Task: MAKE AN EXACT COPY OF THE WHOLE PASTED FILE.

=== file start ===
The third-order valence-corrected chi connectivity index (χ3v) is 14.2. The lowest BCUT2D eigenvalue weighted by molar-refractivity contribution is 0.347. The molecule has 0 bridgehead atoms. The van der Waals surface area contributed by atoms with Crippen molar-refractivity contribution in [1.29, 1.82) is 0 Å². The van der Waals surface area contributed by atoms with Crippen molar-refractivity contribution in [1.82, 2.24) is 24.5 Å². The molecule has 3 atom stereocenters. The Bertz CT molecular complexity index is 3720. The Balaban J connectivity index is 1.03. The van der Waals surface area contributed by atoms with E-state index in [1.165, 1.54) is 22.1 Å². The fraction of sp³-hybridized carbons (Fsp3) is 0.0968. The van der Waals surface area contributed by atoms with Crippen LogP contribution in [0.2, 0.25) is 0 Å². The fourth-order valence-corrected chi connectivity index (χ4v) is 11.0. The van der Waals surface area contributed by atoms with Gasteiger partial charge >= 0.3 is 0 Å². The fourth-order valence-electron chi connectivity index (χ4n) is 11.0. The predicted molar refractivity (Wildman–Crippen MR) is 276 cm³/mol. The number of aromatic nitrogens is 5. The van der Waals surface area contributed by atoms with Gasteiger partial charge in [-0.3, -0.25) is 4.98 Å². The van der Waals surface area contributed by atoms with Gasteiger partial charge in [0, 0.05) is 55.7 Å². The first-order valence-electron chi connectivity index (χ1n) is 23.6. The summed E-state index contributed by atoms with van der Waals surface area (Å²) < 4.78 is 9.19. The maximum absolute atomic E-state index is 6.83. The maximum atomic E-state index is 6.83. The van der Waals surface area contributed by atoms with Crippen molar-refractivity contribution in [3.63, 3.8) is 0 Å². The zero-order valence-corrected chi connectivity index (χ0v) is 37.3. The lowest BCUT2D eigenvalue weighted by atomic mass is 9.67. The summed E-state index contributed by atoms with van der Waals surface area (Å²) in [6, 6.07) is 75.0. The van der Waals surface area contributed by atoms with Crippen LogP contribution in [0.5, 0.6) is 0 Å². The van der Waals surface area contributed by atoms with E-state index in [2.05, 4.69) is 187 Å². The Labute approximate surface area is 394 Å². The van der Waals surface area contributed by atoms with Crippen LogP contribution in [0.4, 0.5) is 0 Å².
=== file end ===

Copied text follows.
The third-order valence-corrected chi connectivity index (χ3v) is 14.2. The lowest BCUT2D eigenvalue weighted by molar-refractivity contribution is 0.347. The molecule has 0 bridgehead atoms. The van der Waals surface area contributed by atoms with Crippen molar-refractivity contribution in [1.29, 1.82) is 0 Å². The van der Waals surface area contributed by atoms with Crippen molar-refractivity contribution in [1.82, 2.24) is 24.5 Å². The molecule has 3 atom stereocenters. The Bertz CT molecular complexity index is 3720. The Balaban J connectivity index is 1.03. The van der Waals surface area contributed by atoms with E-state index in [1.165, 1.54) is 22.1 Å². The fraction of sp³-hybridized carbons (Fsp3) is 0.0968. The van der Waals surface area contributed by atoms with Crippen LogP contribution in [0.2, 0.25) is 0 Å². The fourth-order valence-corrected chi connectivity index (χ4v) is 11.0. The van der Waals surface area contributed by atoms with Gasteiger partial charge >= 0.3 is 0 Å². The fourth-order valence-electron chi connectivity index (χ4n) is 11.0. The predicted molar refractivity (Wildman–Crippen MR) is 276 cm³/mol. The number of aromatic nitrogens is 5. The van der Waals surface area contributed by atoms with Gasteiger partial charge in [-0.3, -0.25) is 4.98 Å². The van der Waals surface area contributed by atoms with Gasteiger partial charge in [0, 0.05) is 55.7 Å². The first-order valence-electron chi connectivity index (χ1n) is 23.6. The summed E-state index contributed by atoms with van der Waals surface area (Å²) < 4.78 is 9.19. The maximum absolute atomic E-state index is 6.83. The maximum atomic E-state index is 6.83. The van der Waals surface area contributed by atoms with Crippen molar-refractivity contribution in [3.63, 3.8) is 0 Å². The zero-order valence-corrected chi connectivity index (χ0v) is 37.3. The lowest BCUT2D eigenvalue weighted by atomic mass is 9.67. The summed E-state index contributed by atoms with van der Waals surface area (Å²) in [6, 6.07) is 75.0. The van der Waals surface area contributed by atoms with Crippen LogP contribution in [0.5, 0.6) is 0 Å². The van der Waals surface area contributed by atoms with E-state index in [2.05, 4.69) is 187 Å². The Labute approximate surface area is 394 Å². The van der Waals surface area contributed by atoms with Crippen LogP contribution in [0.4, 0.5) is 0 Å².